Zero Malaria – “Draw the Line Against Malaria”.

Key Facts About Malaria.

  • Malaria is a life-threatening disease caused by parasites that are transmitted to people through the bites of infected female Anopheles mosquitoes. It is preventable and curable.
  • In 2019, there were an estimated 229 million cases of malaria worldwide.
  • The estimated number of malaria deaths stood at 409 000 in 2019.
  • The WHO African Region carries a disproportionately high share of the global malaria burden. In 2019, the region was home to 94% of malaria cases and deaths.
  • According to the 2019 World Malaria Report, Nigeria had the highest number of global malaria cases (57,250,000 malaria cases) in 2018 and accounted for the highest number of deaths (98,160 malaria deaths).  
  • Children aged under 5 years are the most vulnerable group affected by malaria; in 2019, they accounted for 67% (274 000) of all malaria deaths worldwide.
  • Malaria is caused by Plasmodium The parasites are spread to people through the bites of infected female Anophelesmosquitoes, called “malaria vectors.” There are 5 parasite species that cause malaria in humans, and 2 of these species – P. falciparum and P. vivax – pose the greatest threat.
  • In 2018,  falciparumaccounted for 99.7% of estimated malaria cases in the WHO African Region, 50% of cases in the WHO South-East Asia Region, 71% of cases in the Eastern Mediterranean and 65% in the Western Pacific.
  • vivaxis the predominant parasite in the WHO Region of the Americas, representing 75% of malaria cases.

Symptoms of Malaria.

Malaria is an acute febrile illness. In a non-immune individual, symptoms usually appear 10–15 days after the infective mosquito bite. The first symptoms – fever, headache, and chills – may be mild and difficult to recognize as malaria. If not treated within 24 hours, P. falciparum malaria can progress to severe illness, often leading to death.

Children with severe malaria frequently develop one or more of the following symptoms: severe anaemia, respiratory distress in relation to metabolic acidosis, or cerebral malaria. In adults, multi-organ failure is also frequent. In malaria endemic areas, people may develop partial immunity, allowing asymptomatic infections to occur.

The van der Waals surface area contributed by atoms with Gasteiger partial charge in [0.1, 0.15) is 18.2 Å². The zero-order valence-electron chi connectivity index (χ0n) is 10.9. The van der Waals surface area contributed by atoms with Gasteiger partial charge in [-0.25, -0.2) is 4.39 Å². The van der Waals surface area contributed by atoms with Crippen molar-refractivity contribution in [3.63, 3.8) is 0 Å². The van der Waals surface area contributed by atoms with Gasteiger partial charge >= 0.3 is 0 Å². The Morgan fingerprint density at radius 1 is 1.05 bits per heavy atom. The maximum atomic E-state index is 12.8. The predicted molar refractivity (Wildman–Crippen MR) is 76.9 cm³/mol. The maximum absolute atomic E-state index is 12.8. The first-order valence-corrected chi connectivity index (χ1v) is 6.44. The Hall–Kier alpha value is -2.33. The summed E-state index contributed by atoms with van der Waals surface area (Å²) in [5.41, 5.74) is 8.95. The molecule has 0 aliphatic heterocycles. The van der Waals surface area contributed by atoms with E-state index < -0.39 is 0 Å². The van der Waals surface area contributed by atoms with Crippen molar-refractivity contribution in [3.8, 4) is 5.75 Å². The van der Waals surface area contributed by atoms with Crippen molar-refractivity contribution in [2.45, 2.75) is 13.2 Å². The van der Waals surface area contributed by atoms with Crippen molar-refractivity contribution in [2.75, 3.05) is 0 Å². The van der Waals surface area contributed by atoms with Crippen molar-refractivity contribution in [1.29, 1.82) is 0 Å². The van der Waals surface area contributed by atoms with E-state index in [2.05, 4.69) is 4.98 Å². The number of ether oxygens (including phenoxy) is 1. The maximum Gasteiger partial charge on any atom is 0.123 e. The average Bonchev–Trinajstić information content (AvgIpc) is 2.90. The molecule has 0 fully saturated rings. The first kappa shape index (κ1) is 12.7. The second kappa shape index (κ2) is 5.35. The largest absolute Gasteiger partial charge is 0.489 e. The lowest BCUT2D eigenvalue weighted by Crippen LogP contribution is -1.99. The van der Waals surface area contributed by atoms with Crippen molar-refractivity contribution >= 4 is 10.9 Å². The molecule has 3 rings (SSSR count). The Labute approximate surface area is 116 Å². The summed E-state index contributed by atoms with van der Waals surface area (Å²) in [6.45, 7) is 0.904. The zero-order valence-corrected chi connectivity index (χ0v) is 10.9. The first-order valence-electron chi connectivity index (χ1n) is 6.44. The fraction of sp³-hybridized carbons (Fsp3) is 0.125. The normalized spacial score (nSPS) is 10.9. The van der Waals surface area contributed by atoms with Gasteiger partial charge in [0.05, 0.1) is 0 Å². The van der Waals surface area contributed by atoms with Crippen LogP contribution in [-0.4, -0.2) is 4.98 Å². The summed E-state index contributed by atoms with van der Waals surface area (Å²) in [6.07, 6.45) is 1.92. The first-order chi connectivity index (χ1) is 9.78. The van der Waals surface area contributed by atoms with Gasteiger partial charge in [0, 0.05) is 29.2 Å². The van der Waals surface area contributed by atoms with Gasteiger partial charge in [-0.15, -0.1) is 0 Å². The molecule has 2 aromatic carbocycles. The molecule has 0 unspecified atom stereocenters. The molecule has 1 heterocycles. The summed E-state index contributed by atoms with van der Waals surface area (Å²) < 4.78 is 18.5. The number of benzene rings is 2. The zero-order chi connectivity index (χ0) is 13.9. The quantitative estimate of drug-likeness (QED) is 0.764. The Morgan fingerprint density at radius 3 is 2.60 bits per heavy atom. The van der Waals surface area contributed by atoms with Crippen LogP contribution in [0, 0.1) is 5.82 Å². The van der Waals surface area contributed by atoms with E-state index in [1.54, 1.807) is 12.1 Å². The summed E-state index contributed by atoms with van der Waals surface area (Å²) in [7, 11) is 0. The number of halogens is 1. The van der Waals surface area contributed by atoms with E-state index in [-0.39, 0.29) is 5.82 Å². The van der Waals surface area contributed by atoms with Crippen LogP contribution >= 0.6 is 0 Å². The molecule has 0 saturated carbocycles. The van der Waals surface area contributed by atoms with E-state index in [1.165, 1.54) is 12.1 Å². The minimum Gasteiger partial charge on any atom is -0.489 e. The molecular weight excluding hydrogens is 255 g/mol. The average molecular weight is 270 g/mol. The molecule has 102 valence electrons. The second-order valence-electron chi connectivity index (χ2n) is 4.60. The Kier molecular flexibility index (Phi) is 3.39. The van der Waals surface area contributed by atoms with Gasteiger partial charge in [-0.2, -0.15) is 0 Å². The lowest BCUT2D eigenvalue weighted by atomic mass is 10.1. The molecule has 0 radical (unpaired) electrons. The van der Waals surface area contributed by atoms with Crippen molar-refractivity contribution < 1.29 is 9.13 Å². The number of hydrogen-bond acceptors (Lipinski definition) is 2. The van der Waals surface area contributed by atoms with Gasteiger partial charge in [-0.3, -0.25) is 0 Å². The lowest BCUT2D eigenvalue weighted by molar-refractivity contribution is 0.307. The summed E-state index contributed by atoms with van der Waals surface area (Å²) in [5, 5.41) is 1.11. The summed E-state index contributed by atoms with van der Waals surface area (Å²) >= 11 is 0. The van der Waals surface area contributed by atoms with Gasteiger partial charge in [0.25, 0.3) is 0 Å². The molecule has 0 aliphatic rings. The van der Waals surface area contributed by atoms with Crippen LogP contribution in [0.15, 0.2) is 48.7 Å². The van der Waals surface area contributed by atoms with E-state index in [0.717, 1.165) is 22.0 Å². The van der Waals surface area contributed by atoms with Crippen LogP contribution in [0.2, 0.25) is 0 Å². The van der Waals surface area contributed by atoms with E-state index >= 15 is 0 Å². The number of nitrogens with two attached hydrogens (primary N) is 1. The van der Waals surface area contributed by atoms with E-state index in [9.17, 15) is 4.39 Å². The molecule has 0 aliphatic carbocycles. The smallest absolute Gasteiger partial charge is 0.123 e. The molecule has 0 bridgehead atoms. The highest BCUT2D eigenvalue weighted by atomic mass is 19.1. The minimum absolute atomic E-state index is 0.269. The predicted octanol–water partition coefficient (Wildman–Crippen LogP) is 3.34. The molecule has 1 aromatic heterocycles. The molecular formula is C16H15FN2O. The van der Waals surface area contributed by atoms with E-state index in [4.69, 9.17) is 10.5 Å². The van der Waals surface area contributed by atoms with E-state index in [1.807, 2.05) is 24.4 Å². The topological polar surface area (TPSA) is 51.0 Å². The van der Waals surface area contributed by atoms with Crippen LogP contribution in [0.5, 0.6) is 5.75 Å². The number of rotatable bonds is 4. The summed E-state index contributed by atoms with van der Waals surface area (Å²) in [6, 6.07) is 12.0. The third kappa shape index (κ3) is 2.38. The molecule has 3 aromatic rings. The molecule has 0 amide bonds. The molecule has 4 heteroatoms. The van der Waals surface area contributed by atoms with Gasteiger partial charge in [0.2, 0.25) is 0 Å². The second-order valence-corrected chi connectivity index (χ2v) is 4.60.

Who is at risk?

Some population groups are at considerably higher risk of contracting malaria, and developing severe disease, than others. These include infants, children under 5 years of age, pregnant women and patients with HIV/AIDS, as well as non-immune migrants, mobile populations and travellers.

Diagnosis and treatment.

Prompt malaria diagnosis either by microscopy or rapid diagnostic tests (RDTs) is recommended by WHO for all patients with suspected malaria before administering treatment. Early and accurate diagnosis is essential both for effective management of the disease and for strong malaria surveillance. Treatment, solely on the basis of symptoms should only be considered when a parasitological diagnosis is not possible.

Parasite-based diagnostic testing significantly reduces illness and death by enabling health providers to swiftly distinguish between malarial and non-malarial fevers and select the most appropriate treatment. It improves the overall management of patients with febrile illnesses and may also help reduce the emergence and spread of drug resistance.

Where quality-assured diagnosis is readily available, health-care providers should only give antimalarial treatment to patients who test positive, while those who test negative should be assessed for other causes of fever. 

Since 2010, when WHO recommended testing of all suspected malaria cases, the proportion of patients receiving a malaria diagnostic test has increased significantly. 

The HealthCheck Malaria Parasite Test Cassette is good diagnostic device to test for Malaria.


Vector control is the main way to prevent and reduce malaria transmission. If coverage of vector control interventions within a specific area is high enough, then a measure of protection will be conferred across the community.

WHO recommends protection for all people at risk of malaria with effective malaria vector control. Two forms of vector control – insecticide-treated mosquito nets and indoor residual spraying – are effective in a wide range of circumstances. Sleeping under an insecticide-treated net (ITN) can reduce contact between mosquitoes and humans by providing both a physical barrier and an insecticidal effect.


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